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Sarnoff’s Law and the Media Valuation Shift

Photo of Zach Fuller
by Zach Fuller

The story of David Sarnoff is the archetypal American Dream. A Belarusian child immigrant arriving in New York City at the turn of the 20th century, the ambitious Sarnoff would demonstrate an early instinct for technological shifts with a prescient awareness of the emerging media and entertainment industries. By his early 30’s he had already helped pioneer radio (owed in part to his early recognition of the potential in sports broadcasting), and would later be appointed CEO of RCA, subsequently popularising television throughout North America. By the time Sarnoff died in 1971, he had come to be recognised as one of the most important media tycoons of the era.

Perhaps the most significant legacy bequeathed by David Sarnoff though, was his theory behind media network valuations. Sarnoff purported that the value of a broadcast network is directly linked to the number of viewers, something that would come to be known throughout the industry as ‘Sarnoff’s Law’. Such logic was directly applied to the early Internet media sector and with the benefit of hindsight it has proved to be an inadequate approach. The potential of the internet to reach audiences beyond the TV industry’s wildest dreams, coupled with the dot-com bubble, led to acquisitions such as the $5.7 bn acquisition of by Yahoo, consequently launching the career of co-founder Mark Cuban as arguably America’s second most famous celebrity billionaire. In this post-scarcity content landscape, Sarnoff’s Law now feels anachronistic and here are the metrics that media entities need to recognize have finally displaced the traditional network metrics:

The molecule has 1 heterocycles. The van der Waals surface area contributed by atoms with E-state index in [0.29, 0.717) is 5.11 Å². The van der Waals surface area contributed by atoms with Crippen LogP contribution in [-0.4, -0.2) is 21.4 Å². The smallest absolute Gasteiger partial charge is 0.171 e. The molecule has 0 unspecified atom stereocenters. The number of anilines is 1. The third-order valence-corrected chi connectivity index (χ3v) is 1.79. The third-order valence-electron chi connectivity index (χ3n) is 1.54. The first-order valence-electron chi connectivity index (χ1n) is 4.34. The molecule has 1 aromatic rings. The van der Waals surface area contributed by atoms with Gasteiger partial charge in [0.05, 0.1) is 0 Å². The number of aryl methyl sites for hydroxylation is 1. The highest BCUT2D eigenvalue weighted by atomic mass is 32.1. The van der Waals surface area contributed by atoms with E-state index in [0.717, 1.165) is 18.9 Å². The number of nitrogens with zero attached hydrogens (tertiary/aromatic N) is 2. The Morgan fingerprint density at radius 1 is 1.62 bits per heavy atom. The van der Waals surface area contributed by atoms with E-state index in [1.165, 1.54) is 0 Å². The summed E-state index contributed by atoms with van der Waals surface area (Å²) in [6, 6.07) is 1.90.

ARPU (Average Revenue Per User): As media and content becomes a harder proposition to sell individually, size becomes a less important factor in determining overall value. A network may have considerable scale, but may also have a lower ARPU if it is not effectively monetizing its most valuable cohorts. ARPU allows companies to recognize how valuable their audiences are and allows for strategic awareness of their actions theoretically resulting in a more valuable customer base.

LTV (Lifetime Value): By accounting for churn rates, LTV is determined by the average total spend of a customer in an anticipated lifetime (or how long they inhabit the network). This is relevant because as the great unbundling of content takes away the power of media entities to control the ecosystem (as content can exist outside of their immediate control), Sarnoff’s Law no longer accounts for how long customers stay within the network and how valuable the customers are that are churning.  LTV acknowledges these crucial factors in monetization, and once again demonstrates the shortcomings of Sarnoff’s Law in modern media valuations.

Engagement: Sarnoff’s Law lacks a consideration of the importance of engagement. With content and physical commerce moving towards ‘the long tail’ distribution of more niche services, the relative value of a user within a network can distort the overall picture. Companies typically go through a pathway of digital maturity in their publically declared metrics, beginning with statistics such as Registrations before moving onto the more relevant metrics of MAU, WAU and eventually DAU (analysts are still waiting on Snapchat to reveal their Hourly Active Users Data.). Highly engaged audiences are both more likely to spend and be monetized within higher spending cohorts – both aspects of the modern content ecosystem that Sarnoff’s law no longer accounts for.

Virality: Sarnoff’s Law does not account for one of the most valuable things a customer can do in the hyper-connected social media landscape – the ability to attract other customers. Virality as a metric became popular within mobile gaming companies for its ability to discern the value of its audience in swelling the overall network. Sarnoff’s Law does not account for this value proposition from certain actors within the network – meaning it would miss the valuation of a particular network of influencers (those with a large cross-platform social media presence that could promote a service) than those without.

A key challenge is that most of a network’s audience can no longer be monetized because they can access much of the content for free. The value therefore lies in monetizing aficionados and superfans within an audience who love what the creators do and have both the willingness and the financial means to pay more than they previously would have. Consequently, Sarnoff’s Law, whilst providing a reasonable framework for media valuations in an era of content scarcity and a less refined approach to individual customer activity, lacks the ability to grasp the true value of a network in the intricate economics of modern content monetization.

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